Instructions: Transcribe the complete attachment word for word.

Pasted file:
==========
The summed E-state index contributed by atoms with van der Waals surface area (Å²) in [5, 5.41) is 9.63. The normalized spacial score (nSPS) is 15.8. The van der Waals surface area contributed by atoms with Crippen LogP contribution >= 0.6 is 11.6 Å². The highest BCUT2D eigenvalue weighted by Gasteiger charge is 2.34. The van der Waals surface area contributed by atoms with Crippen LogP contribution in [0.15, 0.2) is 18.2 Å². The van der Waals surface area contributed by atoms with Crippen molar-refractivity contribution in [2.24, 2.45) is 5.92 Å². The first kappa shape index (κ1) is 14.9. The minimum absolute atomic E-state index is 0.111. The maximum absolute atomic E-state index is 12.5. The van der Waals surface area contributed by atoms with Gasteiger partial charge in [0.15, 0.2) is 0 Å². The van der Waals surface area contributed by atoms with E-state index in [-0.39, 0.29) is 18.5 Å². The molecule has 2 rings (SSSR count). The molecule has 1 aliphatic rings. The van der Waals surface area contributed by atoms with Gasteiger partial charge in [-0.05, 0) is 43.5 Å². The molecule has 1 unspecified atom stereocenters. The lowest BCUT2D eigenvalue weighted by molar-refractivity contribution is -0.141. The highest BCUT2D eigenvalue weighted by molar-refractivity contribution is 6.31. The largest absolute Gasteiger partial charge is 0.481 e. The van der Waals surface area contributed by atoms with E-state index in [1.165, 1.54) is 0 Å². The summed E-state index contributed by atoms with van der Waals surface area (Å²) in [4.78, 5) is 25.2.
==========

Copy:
The summed E-state index contributed by atoms with van der Waals surface area (Å²) in [5, 5.41) is 9.63. The normalized spacial score (nSPS) is 15.8. The van der Waals surface area contributed by atoms with Crippen LogP contribution >= 0.6 is 11.6 Å². The highest BCUT2D eigenvalue weighted by Gasteiger charge is 2.34. The van der Waals surface area contributed by atoms with Crippen LogP contribution in [0.15, 0.2) is 18.2 Å². The van der Waals surface area contributed by atoms with Crippen molar-refractivity contribution in [2.24, 2.45) is 5.92 Å². The first kappa shape index (κ1) is 14.9. The minimum absolute atomic E-state index is 0.111. The maximum absolute atomic E-state index is 12.5. The van der Waals surface area contributed by atoms with Gasteiger partial charge in [0.15, 0.2) is 0 Å². The van der Waals surface area contributed by atoms with E-state index in [-0.39, 0.29) is 18.5 Å². The molecule has 2 rings (SSSR count). The molecule has 1 aliphatic rings. The van der Waals surface area contributed by atoms with Gasteiger partial charge in [-0.05, 0) is 43.5 Å². The molecule has 1 unspecified atom stereocenters. The lowest BCUT2D eigenvalue weighted by molar-refractivity contribution is -0.141. The highest BCUT2D eigenvalue weighted by molar-refractivity contribution is 6.31. The largest absolute Gasteiger partial charge is 0.481 e. The van der Waals surface area contributed by atoms with E-state index in [1.165, 1.54) is 0 Å². The summed E-state index contributed by atoms with van der Waals surface area (Å²) in [4.78, 5) is 25.2.